Development and Clinical Evaluation of a Rapid Diagnostic Test for Yellow Fever Non-Structural Protein 1

Article information

Korean J Parasitol. 2019;57(3):283-290
Publication date (electronic) : 2019 June 30
doi :
1Department of Ophthalmology, College of Medicine, The Catholic University of Korea, Seoul 06591, Korea
2Genbody Inc., Cheonan 31116, Korea
3Gafreé and Guinle University Hospital of the Federal University of Rio de Janeiro, Del Castilho, Rio de Janeiro, Brazil
4Department of Parasitology, College of Medicine, The Catholic University of Korea, Seoul 06591, Korea
*Corresponding author (

These authors contributed equally to this work.

Received 2019 February 27; Revised 2019 June 13; Accepted 2019 June 16.


A rapid diagnostic test (RDT) kit was developed to detect non-structural protein 1 (NS1) of yellow fever virus (YFV) using monoclonal antibody. NS1 protein was purified from the cultured YFV and used to immunize mice. Monoclonal antibody to NS1 was selected and conjugated with colloidal gold to produce the YFV NS1 RDT kit. The YFV RDTs were evaluated for sensitivity and specificity using positive and negative samples of monkeys from Brazil and negative human blood samples from Korea. Among monoclonal antibodies, clones 3A11 and 3B7 proved most sensitive, and used for YFV RDT kit. Diagnostic accuracy of YFV RDT was fairly high; Sensitivity was 0.0% and specificity was 100% against Dengue viruses type 2 and 3, Zika, Chikungunya and Mayaro viruses. This YFV RDT kit could be employed as a test of choice for point-of-care diagnosis and large scale surveys of YFV infection under clinical or field conditions in endemic areas and on the globe.


Yellow fever (YF) is an acute febrile disease caused by the yellow fever virus (YFV) belonging to the Flaviviridae family and is endemic in mostly African and South American countries [1]. YF is mainly transmitted by mosquitoes of the genera Aedes sp., Haemagogus sp. and Sabethes sp., so it may occur mainly in areas where these mosquitoes are prevalent [24]. Most people are asymptomatic or have a mild infection, but a small proportion of patients develop severe symptoms with a mortality of over 50% [5]. YF was first reported in 1684 at the Yucatan peninsula of Mexico, and in the 18th to 19th centuries transported to North America and Europe, causing large outbreaks that in some cases decimated populations also in Central and South America [6,7]. Even though an extremely safe and effective vaccine has been available since 1937, YF remains as an important public health problem in these endemic areas [8]. A recent study estimated an annual occurrence of 51,000–380,000 severe cases of yellow fever and 19,000–180,000 deaths due to this disease in Africa alone [9]. A YF outbreak in Angola (2015–2016) caused 4,000 suspicious cases and 600 fatal cases, while in Brazil after December 2016 over 800 patients and over 200 mortalities were identified (May 2017) [10,11].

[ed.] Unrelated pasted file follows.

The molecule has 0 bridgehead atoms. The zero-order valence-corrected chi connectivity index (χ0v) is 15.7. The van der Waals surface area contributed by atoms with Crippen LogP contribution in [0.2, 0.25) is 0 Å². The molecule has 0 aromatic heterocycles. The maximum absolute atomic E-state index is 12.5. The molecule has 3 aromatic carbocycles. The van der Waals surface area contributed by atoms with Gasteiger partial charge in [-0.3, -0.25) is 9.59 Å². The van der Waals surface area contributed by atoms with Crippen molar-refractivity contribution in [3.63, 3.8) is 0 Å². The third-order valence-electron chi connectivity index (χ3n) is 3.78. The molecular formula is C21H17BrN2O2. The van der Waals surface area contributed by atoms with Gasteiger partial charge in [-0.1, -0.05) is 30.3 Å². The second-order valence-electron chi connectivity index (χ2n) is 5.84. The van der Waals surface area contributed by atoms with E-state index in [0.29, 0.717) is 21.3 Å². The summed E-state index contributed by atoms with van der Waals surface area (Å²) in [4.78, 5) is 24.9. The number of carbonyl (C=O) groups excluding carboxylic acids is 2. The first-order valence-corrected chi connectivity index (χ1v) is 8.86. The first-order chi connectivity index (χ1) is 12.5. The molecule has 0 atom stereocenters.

YFV belongs to the Flaviviridae family. YFV is composed of 3 structural proteins (capsid: C, membrane: M, and envelope: E) and 7 non-structural proteins (NS1, NS2a, NS2b, NS3, NS4a, NS4b, and NS5) [7]. The Flavivirus non-structural protein 1 (NS1) is a highly preserved glycoprotein dimer approximately 46–55 kDa in size depending on the degree of glycosylation. The viruses in the Flaviviridae family shows homology, and especially NS1 shows a high homology [12]. NS1 glycosylation is important in effective secretion, toxicity and replication of the virus. NS1 can be detected from the cellular surface or inside infected cells, and are secreted effectively from cells [13]. Intracellular NS1 is central to viral replication, secreted and recently bound NS1 is important in inducing immune reactions [3]. NS1 from patients’ serum infected with WNV and DENV in the Flaviviridae family are used as initial markers. However, in contrast to other Flaviviridae, not much is known about the expression and secretion of YFV.